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New data from ACF underscores the significant impact of federal investments in the child care system

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    New data from ACF underscores the significant impact of federal investments in the child care system

    On October 24, The Administration for Children and Families (ACF) released new data illustrating how states have utilized Child Care Stabilization Funds authorized under the American Rescue Plan Act of 2021 (ARPA). To date, these emergency resources have assisted more than 200,000 child care providers serving as many as 9.5 million children in counties across the country. Given our significant role in supporting local child care systems, county governments urge our federal partners to build on this success by making new, long-term investments in stabilizing and strengthening the child care industry, which has yet to fully recover from the pandemic.   

    The COVID-19 pandemic put a spotlight on the essential role child care plays in supporting children, families, businesses and the overall economy. It also highlighted the existing fragility of the child care market: within the current system, many families cannot access or afford high-quality care, even as the workforce is underpaid for skilled and valuable work. In response, ARPA included a significant $50 billion one-time investment in emergency funds to stabilize the child care industry and facilitate economic recovery, including $24 billion in Stabilization Funds—available until September 30, 2023—for states to distribute to local providers at risk of going out of business.

    Stabilization Funds can support a variety of key operating expenses, including wages and benefits such as sign-on bonuses to incentivize employment, rent and utilities, personal protective equipment, cleaning and sanitization and many other goods and services necessary to maintain or resume child care services. To date, more than 8 out of every 10 licensed child care centers have received assistance, including family child care providers, with more than 90 percent of recipients stating that the funds kept them from closing their doors during the pandemic and its aftermath. Investments have largely focused on making child care more affordable for families, increasing the supply of child care workers and meeting basic operating expenses, such as rent payments.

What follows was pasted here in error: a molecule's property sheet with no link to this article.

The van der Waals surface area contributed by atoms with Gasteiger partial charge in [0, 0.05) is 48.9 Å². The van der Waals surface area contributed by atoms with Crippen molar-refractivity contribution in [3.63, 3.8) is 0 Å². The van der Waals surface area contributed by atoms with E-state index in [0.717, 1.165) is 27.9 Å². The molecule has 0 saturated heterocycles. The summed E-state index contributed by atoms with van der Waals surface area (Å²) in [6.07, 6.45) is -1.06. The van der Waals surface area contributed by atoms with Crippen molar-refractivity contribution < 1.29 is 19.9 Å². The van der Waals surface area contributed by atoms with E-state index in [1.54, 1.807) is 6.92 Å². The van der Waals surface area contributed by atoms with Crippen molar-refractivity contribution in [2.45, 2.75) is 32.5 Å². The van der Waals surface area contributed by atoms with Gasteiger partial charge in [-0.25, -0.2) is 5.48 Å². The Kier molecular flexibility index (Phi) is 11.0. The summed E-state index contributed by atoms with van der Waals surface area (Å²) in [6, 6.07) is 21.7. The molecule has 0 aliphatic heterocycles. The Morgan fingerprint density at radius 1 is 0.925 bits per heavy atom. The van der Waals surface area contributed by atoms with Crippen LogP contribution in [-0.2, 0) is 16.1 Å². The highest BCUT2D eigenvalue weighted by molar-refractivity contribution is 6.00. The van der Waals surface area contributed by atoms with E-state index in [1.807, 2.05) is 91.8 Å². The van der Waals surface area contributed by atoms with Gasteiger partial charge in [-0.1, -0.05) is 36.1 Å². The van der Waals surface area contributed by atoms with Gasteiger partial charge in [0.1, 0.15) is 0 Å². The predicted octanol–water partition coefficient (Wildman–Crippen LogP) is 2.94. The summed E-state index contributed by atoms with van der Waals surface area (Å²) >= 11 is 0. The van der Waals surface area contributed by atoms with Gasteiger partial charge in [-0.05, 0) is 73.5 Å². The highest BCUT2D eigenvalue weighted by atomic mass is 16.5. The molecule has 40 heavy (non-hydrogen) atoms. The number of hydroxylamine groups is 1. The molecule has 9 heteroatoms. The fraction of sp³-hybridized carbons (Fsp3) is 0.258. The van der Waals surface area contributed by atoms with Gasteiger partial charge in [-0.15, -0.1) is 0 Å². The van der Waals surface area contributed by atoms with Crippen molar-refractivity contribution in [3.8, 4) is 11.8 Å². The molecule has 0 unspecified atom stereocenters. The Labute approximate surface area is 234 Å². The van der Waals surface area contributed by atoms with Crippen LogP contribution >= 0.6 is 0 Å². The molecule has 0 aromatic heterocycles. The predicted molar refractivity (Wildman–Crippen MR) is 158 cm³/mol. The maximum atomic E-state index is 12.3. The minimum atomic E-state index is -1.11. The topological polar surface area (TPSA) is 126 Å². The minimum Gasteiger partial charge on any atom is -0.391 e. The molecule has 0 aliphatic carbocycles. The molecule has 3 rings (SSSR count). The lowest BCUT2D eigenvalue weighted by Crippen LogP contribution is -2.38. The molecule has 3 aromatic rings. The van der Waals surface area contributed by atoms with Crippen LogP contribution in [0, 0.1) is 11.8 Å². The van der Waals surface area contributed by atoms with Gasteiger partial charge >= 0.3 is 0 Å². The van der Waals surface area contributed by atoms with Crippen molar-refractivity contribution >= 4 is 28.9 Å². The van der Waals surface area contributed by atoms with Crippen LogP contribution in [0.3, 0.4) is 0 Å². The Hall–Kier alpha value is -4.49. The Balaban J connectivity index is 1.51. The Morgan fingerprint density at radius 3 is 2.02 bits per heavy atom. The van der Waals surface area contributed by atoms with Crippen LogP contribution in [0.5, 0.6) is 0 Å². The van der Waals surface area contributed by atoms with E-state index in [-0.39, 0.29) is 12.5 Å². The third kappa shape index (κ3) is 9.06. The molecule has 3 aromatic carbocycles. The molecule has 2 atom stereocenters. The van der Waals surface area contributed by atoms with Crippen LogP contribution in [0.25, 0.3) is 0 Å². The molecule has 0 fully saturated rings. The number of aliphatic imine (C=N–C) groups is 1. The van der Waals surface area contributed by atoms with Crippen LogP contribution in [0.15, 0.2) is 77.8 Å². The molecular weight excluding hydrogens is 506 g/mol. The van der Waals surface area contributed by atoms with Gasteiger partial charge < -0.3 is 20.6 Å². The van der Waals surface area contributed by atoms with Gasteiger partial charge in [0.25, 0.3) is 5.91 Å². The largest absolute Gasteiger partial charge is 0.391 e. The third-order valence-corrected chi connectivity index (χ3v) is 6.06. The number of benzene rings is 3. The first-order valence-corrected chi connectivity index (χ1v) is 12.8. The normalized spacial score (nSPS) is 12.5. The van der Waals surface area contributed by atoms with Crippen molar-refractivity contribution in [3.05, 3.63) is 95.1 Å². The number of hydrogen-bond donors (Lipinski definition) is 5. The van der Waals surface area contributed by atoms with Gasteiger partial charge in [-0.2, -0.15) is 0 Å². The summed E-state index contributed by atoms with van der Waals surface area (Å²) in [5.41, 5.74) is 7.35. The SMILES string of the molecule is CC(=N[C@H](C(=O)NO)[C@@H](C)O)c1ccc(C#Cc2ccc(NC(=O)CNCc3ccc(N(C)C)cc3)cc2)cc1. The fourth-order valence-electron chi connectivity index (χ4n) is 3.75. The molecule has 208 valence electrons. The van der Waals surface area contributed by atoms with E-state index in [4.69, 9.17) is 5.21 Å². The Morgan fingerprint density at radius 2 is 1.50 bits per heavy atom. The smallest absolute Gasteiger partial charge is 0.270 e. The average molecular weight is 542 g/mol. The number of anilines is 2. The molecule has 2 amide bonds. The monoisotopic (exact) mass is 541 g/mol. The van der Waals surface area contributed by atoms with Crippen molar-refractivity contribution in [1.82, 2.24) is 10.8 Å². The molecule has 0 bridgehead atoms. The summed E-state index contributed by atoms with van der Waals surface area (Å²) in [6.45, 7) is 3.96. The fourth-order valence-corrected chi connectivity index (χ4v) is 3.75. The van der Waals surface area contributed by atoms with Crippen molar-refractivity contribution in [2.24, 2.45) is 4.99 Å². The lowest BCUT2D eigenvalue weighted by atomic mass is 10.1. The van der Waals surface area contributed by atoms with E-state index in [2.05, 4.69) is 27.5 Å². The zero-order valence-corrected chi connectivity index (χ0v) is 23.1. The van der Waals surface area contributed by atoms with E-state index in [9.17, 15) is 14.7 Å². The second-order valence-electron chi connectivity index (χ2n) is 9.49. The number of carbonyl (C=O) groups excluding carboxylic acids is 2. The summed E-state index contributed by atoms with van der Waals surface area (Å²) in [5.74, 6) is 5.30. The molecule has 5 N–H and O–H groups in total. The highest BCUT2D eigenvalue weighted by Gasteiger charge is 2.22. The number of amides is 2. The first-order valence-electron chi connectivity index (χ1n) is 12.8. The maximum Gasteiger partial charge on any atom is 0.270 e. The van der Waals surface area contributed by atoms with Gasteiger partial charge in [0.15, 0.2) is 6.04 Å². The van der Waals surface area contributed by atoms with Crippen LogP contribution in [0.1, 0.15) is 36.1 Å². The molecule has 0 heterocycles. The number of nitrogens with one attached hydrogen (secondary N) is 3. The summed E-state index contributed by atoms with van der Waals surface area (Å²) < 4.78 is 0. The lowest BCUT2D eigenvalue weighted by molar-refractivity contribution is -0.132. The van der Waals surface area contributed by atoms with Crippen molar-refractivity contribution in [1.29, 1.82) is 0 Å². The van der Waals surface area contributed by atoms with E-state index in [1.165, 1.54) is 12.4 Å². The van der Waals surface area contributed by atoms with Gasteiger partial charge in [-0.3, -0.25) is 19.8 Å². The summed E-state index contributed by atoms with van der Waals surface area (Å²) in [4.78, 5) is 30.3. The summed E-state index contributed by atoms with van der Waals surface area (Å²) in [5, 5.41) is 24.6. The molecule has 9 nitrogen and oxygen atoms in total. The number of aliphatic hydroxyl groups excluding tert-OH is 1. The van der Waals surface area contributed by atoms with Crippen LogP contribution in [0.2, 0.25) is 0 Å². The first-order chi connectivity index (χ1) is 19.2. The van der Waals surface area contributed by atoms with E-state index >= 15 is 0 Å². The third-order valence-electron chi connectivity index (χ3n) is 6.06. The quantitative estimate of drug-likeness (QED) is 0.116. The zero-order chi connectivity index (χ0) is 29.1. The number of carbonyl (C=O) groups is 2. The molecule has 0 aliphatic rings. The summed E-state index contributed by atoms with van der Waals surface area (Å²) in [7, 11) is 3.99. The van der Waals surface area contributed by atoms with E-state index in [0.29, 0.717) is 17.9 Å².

The ACF data illustrate that Stabilization Funds are a lifeline keeping providers afloat in an industry that has yet to fully recover from the pandemic. However, this temporary assistance cannot fully address the underlying structural challenges facing the child care sector, which has lost 100,000 workers and an estimated 16,000 licensed providers since the onset of the pandemic.

    In this turbulent time, there must be a historic federal investment that will rebuild a stronger child care system with a fairly compensated professional workforce. Counties urge Congress to pursue a comprehensive strategy to support and sustain an increased living wage for child care workers while also ensuring all families have equitable access to affordable, high-quality early care and education for their children.

    ADDITIONAL RESOURCES 

    • ARP Child Care Stabilization Funding State Fact Sheets
    • NACo Policy Brief: Support the Child Care Development Fund (CCDF)
    • NACo Legislative Toolkit: Federal Policy Levers for Stabilizing the Child Care Industry
    • NACo Blog: ACL releases 2022 national strategy to support family caregivers
    • NACo Blog: New Census data confirms that expanded Child Tax Credit cut child poverty by nearly half in 2021
    • NACo Blog: ACF announces $300 million in new funding opportunities for early childhood education
    On October 24, The Administration for Children and Families (ACF) released new data illustrating how states have utilized Child Care Stabilization
    2022-11-01
    Blog